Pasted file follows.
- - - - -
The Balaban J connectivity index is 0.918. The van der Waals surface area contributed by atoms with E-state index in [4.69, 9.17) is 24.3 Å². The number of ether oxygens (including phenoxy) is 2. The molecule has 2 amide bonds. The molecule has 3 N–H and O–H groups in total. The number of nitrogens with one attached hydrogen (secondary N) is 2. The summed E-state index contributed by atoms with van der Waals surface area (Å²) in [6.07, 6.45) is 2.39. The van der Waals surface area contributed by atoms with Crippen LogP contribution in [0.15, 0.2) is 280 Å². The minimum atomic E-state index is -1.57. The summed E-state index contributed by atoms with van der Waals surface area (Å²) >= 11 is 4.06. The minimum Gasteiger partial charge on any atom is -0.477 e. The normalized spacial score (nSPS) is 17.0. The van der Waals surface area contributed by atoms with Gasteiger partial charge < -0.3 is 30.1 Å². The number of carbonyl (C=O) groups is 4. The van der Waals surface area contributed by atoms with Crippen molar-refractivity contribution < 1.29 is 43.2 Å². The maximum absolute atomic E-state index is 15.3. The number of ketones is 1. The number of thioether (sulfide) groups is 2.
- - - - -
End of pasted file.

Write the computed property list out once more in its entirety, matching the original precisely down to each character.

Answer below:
The Balaban J connectivity index is 0.918. The van der Waals surface area contributed by atoms with E-state index in [4.69, 9.17) is 24.3 Å². The number of ether oxygens (including phenoxy) is 2. The molecule has 2 amide bonds. The molecule has 3 N–H and O–H groups in total. The number of nitrogens with one attached hydrogen (secondary N) is 2. The summed E-state index contributed by atoms with van der Waals surface area (Å²) in [6.07, 6.45) is 2.39. The van der Waals surface area contributed by atoms with Crippen LogP contribution in [0.15, 0.2) is 280 Å². The minimum atomic E-state index is -1.57. The summed E-state index contributed by atoms with van der Waals surface area (Å²) >= 11 is 4.06. The minimum Gasteiger partial charge on any atom is -0.477 e. The normalized spacial score (nSPS) is 17.0. The van der Waals surface area contributed by atoms with Gasteiger partial charge < -0.3 is 30.1 Å². The number of carbonyl (C=O) groups is 4. The van der Waals surface area contributed by atoms with Crippen molar-refractivity contribution < 1.29 is 43.2 Å². The maximum absolute atomic E-state index is 15.3. The number of ketones is 1. The number of thioether (sulfide) groups is 2.